I honestly was surprised when I first read that some people wanted to trim the core.
So a few question and remarks about this :
Establishing the reason why we’d like to reduce the core is important. What is it ?
Is is to ease the dev’s work? To get better technical performances? Have a more readable documentation? Dev’s OCD about optimisation ?
EDIT : I’m sorry for this reference to the OCD, and would like to apologize to anyone who might have been hurt by the reference. This wasn’t what I intended. I recognize OCD as a serious condition, and by no mean would I make fun of anybody suffering from this.
How do we include new users perspective in our discussions?
Most of the people I see discussing those issues are ‘power users’. Students I’m occasionally teaching SuperCollider often have trouble getting into it, and they’d never subscribe to this forum. Still, I’d say that changes made to SC should be done in their favor first, not towards people who already know how to hack this or that, but would like an easier way to do something (in case a change would create a conflict between power users and beginners).
Directly related to the previous point : why is it a bad thing to have too many ways to do something?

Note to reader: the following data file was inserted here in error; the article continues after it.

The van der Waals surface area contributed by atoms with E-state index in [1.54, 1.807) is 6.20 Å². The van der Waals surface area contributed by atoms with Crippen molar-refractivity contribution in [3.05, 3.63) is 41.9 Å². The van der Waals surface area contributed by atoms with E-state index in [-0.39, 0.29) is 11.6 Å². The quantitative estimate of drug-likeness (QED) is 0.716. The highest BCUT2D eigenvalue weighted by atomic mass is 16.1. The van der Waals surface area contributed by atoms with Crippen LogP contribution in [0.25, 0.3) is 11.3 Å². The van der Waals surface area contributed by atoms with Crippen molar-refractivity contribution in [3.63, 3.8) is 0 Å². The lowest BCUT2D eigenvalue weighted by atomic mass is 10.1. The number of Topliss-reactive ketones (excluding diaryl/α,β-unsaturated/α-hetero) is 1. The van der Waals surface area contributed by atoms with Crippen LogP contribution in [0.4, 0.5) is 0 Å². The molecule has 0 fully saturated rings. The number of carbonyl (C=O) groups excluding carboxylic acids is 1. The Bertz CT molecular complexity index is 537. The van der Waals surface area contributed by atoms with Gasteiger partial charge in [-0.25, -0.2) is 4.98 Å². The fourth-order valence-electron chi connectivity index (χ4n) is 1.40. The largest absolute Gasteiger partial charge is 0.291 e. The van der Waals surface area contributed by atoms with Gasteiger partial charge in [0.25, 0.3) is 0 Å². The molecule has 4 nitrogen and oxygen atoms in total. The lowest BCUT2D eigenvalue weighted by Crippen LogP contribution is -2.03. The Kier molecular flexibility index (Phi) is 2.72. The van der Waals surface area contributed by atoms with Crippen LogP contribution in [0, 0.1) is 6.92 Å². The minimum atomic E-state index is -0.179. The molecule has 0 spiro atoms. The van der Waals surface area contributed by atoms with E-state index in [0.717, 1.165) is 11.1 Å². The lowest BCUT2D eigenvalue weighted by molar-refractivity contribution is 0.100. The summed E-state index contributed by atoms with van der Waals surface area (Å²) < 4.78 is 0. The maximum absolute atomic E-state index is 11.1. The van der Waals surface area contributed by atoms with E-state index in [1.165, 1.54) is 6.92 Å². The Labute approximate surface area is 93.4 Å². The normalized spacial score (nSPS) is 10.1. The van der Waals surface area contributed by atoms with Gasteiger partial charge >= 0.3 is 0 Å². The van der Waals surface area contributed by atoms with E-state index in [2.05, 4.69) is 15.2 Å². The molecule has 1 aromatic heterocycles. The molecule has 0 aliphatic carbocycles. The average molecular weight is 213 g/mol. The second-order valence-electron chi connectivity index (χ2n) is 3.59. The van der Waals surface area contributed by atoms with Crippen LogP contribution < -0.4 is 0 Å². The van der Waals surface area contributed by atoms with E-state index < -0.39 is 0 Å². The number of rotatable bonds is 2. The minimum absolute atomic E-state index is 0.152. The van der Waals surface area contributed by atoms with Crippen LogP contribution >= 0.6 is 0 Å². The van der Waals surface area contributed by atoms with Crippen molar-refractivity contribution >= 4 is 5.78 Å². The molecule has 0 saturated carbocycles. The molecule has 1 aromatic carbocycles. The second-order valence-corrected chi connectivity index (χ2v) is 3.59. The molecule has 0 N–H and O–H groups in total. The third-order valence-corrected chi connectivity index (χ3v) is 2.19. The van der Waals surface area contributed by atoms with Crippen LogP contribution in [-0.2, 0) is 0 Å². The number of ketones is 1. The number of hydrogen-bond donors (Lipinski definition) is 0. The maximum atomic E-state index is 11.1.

SC was the first ‘complicated’ language I learnt (compared to Sonic Pi or Processing, which have rather small libraries). So I’ve done things ‘wrong’ because there was a suboptimal way to do what I was doing. Several times, I realised I was going into the wrong direction, had to rewrite everything from scratch. But I’ve done things. The suboptimal approach suited my knowledge at that moment in time, and got me to design what I had in mind. I think this is a good thing.
What does vanilla mean?
At the restaurant, you got a ‘Mc Deluxe Bacon 3000’, but in the kitchen, they prepared a ‘burger’. I think we can split the core with the package manager and have a complicated way to load modules and everything, but that when you download SC for the first time, you don’t have to be aware that you’re in fact downloading a puzzle software. It’s called ‘SuperCollider 3.14’, it contains a lot of modules you’re not going to use, but if you try using them, they’re ready. And if you want to only use this or that, you can later on desinstall them or restrict them. So you download ‘extended’ by default, and if needed, you can get back to ‘vanilla’?
One good practical example : QTCollider
I use this extensively. I love the synthesis part of SC, but when it comes to real time music, my brain is too small and my fingers too big to do proper livecoding. So I click things. I think QTCollider is obviously out of the core (SCLang).
And still, it’s a desirable feature for art students, projects with graphic designers, ‘easy-to-use’ tools creation, etc. I think this is out of the ‘core’, but present in the default install?
Funny enough, QTCollider relies on Primitives. Some pure SCLang classes might be kept in core while ‘lower’ functionalities are kicked out. What a headache!
I’m currently working on a Quark that proposes new Views. Everything inherits from UserView. That means it will take this form : ‘Quark depends on QTCollider depends on Core’. Do we already have multiple ‘layers’ dependency already, or do we only have ‘Quark depends on Core’ for now?